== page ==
Posted by: Kenn Hermann | February 27, 2006

Whose Story? Evolution as the ‘Story of Mankind’

economistThe December 24th 2005-January 6th 2006 issue of The Economist carried several major articles on “The Story of Mankind.” Ironically, what I found most instructive in this series was how much can be learned about the Evolutionists themselves by analyzing the ‘stories’ that they tell about the ‘evolution’ of mankind. When we dig below the surface of all of the heated rhetoric of the current debates surrounding ‘Design’ and ‘Evolution’ I suspect that the root of the controversy lies in the conflicting ‘stories’ all of us construct of Who we are. The stakes are high, indeed: Who are we? How did we get to where we are? What’s wrong with us? How can we be set right? Where are we going? The most volatile debates in ‘science’ are not and never have been about ‘science’ at all. They are about the Master paradigms, frameworks, worldviews, metanarratives — the stories — that we tell ourselves and others about Who we are. The ‘stories’ that Evolutionists construct, imagine, invent, or weave are no different.

Remember the ‘story’ that Walt Disney tells about Evolution in “Fantasia”? What is the ‘story’ that the American Museum of Natural History tells of Darwinism? What are the ‘stories’ that textbooks tell about the ‘rise’ of science, the ‘ascent’ of Man, or the ‘triumph’ of Global Capitalism?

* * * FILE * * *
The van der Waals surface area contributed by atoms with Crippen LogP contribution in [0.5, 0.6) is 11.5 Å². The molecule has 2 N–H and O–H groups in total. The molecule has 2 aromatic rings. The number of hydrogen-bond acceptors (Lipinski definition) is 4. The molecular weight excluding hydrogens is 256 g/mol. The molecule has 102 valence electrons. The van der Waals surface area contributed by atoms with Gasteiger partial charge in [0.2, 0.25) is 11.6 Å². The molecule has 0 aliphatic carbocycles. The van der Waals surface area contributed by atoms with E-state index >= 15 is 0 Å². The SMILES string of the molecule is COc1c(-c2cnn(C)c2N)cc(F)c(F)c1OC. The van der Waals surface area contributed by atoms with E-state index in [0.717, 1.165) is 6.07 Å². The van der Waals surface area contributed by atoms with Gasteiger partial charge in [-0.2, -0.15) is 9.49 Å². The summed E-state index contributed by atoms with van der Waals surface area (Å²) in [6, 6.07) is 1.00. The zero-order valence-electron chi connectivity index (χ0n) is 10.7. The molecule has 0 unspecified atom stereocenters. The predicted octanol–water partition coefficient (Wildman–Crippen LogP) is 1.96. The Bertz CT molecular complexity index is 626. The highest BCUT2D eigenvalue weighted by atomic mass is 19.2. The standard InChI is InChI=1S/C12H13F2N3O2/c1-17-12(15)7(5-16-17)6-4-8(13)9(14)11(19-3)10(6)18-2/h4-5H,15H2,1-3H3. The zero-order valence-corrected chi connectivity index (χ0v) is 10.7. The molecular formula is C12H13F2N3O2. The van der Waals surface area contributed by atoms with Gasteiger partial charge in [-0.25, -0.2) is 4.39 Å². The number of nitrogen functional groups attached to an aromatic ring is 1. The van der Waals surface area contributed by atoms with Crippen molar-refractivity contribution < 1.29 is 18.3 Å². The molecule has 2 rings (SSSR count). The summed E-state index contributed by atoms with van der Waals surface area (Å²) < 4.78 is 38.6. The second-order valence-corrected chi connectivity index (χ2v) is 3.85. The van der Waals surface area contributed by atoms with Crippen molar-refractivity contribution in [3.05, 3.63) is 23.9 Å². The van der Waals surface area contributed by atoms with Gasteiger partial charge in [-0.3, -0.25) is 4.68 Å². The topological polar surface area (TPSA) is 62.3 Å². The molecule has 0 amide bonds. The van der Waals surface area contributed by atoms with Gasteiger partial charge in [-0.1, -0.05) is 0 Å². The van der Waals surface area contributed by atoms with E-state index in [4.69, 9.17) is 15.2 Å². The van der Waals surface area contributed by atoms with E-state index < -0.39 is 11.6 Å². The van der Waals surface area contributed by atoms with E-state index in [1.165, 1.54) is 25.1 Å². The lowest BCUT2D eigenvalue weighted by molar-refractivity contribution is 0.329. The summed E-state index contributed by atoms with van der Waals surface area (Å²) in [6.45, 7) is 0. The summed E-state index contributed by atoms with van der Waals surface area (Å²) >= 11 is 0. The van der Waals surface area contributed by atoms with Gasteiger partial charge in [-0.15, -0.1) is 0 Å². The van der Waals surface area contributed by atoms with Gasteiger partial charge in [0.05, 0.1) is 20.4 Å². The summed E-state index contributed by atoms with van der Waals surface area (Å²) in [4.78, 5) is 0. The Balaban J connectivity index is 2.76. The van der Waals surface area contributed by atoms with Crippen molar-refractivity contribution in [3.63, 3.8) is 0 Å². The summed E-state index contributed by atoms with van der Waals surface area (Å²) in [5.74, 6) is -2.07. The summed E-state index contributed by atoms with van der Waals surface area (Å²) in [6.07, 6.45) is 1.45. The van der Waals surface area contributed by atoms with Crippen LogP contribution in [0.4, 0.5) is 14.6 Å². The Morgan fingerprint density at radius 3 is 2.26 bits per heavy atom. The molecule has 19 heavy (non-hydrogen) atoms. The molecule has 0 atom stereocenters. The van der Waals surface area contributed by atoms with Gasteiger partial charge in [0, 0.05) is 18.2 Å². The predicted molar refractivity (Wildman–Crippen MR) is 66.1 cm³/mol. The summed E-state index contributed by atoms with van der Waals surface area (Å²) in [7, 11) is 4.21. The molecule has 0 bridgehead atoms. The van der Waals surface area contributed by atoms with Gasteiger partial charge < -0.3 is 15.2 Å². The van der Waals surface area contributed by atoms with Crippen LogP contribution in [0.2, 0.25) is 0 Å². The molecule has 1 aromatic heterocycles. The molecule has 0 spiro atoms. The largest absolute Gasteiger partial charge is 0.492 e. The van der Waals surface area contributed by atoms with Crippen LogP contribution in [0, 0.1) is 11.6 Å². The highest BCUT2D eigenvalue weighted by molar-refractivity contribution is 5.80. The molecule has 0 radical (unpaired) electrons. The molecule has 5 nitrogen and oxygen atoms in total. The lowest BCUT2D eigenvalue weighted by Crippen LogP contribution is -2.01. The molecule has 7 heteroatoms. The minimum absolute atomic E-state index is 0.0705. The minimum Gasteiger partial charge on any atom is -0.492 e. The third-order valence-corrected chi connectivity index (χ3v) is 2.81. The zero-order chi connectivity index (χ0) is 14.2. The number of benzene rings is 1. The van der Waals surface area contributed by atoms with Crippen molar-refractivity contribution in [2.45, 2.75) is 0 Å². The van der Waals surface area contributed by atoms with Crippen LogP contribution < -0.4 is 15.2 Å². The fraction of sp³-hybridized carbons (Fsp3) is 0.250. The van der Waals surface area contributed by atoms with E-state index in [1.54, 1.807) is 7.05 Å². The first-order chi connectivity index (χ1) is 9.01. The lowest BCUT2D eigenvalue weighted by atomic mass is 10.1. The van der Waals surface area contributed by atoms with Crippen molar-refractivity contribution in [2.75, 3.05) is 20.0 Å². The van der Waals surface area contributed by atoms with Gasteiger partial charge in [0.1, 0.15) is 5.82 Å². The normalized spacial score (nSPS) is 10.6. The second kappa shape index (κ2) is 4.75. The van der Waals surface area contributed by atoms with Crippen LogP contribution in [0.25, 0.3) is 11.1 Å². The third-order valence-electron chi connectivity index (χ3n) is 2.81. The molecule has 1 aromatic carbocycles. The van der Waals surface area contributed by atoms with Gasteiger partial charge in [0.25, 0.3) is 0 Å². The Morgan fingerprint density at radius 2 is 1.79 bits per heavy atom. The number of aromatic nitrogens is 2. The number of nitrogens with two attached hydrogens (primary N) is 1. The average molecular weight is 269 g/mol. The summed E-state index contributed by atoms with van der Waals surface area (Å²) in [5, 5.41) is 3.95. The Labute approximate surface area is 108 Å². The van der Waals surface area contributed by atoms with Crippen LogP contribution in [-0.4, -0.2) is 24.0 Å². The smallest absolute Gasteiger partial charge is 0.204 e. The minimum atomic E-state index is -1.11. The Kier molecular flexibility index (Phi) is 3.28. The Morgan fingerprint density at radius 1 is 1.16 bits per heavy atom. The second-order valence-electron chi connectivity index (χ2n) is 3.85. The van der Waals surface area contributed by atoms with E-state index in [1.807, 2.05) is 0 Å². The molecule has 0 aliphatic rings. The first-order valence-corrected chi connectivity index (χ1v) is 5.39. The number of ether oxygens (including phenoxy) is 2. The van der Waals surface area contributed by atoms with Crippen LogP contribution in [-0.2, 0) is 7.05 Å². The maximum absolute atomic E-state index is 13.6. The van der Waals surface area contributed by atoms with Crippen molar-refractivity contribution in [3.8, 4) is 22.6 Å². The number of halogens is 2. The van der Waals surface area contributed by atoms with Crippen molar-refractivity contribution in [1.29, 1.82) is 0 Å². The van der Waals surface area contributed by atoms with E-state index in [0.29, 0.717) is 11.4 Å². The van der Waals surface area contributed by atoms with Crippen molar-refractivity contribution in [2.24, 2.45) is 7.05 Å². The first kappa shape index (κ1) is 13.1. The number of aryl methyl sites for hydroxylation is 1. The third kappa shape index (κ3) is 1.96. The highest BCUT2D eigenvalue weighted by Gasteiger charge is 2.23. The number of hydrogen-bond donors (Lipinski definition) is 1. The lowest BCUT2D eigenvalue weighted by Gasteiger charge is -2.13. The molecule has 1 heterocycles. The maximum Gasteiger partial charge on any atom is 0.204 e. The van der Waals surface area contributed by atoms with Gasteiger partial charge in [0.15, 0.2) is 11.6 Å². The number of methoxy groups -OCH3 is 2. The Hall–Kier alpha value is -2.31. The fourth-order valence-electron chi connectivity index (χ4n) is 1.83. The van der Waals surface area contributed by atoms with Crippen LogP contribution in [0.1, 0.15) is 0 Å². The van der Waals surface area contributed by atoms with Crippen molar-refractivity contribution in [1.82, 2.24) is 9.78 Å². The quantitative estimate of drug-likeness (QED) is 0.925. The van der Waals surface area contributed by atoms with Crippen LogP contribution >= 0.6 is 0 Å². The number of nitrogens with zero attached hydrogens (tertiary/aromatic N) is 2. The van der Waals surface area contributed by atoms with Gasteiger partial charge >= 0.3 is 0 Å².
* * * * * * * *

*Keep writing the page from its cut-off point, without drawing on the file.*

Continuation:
We all tell ‘stories,’ from the ‘stories’ that advertisers create to lure us into Best Buy to the ‘stories’ that President Bush creates to justify the war in Iraq to the ‘stories’ that Liberals create to justify why Religion must be silenced in the Academy,… Then the question becomes: whose ‘stories’ will be allowed in the public square in a society in which rival ‘stories’ are jostling with one another for dominance as THE STORY?

Rather than try to summarize this complex ‘story’ in this brief blog, here are several very good sources to get you started on deepening your understanding of Evolution as ‘story.’

  • Misia Landau, Narratives of Human Evolution (Yale Univ. Press, 1991)
  • Gillian Beer, Darwin’s Plots: Evolutionary Narrative in Darwin, George Eliot, and Nineteenth-Century Fiction (Routledge & Kegan Paul, 1983)
  • everything by Mary Midgley — The Myths We Live By, Science as Salvation, Evolution as a Religion
  • Martin Rudwick, Scenes from Deep Time: Early Pictorial Representations of the Prehistoric World
  • Owen Barfield, Saving the Appearances

There are several intriguing ironies in this issue as well. The cover art depicts the amusing upward ‘evolution’ of ‘mankind’ to its ‘end’ in an elegant, beautiful, and stylish woman. There is a more sobering irony. It cannot be missed that The Economist chose to focus on “The Story of Mankind” at the very time that the Christian community was retelling its version of the ‘story of Mankind,’ the Story of the incarnation of the Messiah and the dramatic transformation that Event brought to the plotline of the Human Story.

Finally, all of this discussion of Evolution as Story should focus the Christian community on its Master Story. If we have a “story to tell to the Nations,” what is that Story? How does that Story answer the fundamental desires of the human heart that are addressed in all powerful and appealing Stories, whether told in academia or popular culture? Why does Our Story seem so puny, inconsequential, and even silly when compared to other Stories that vie for the imaginative lives of people?

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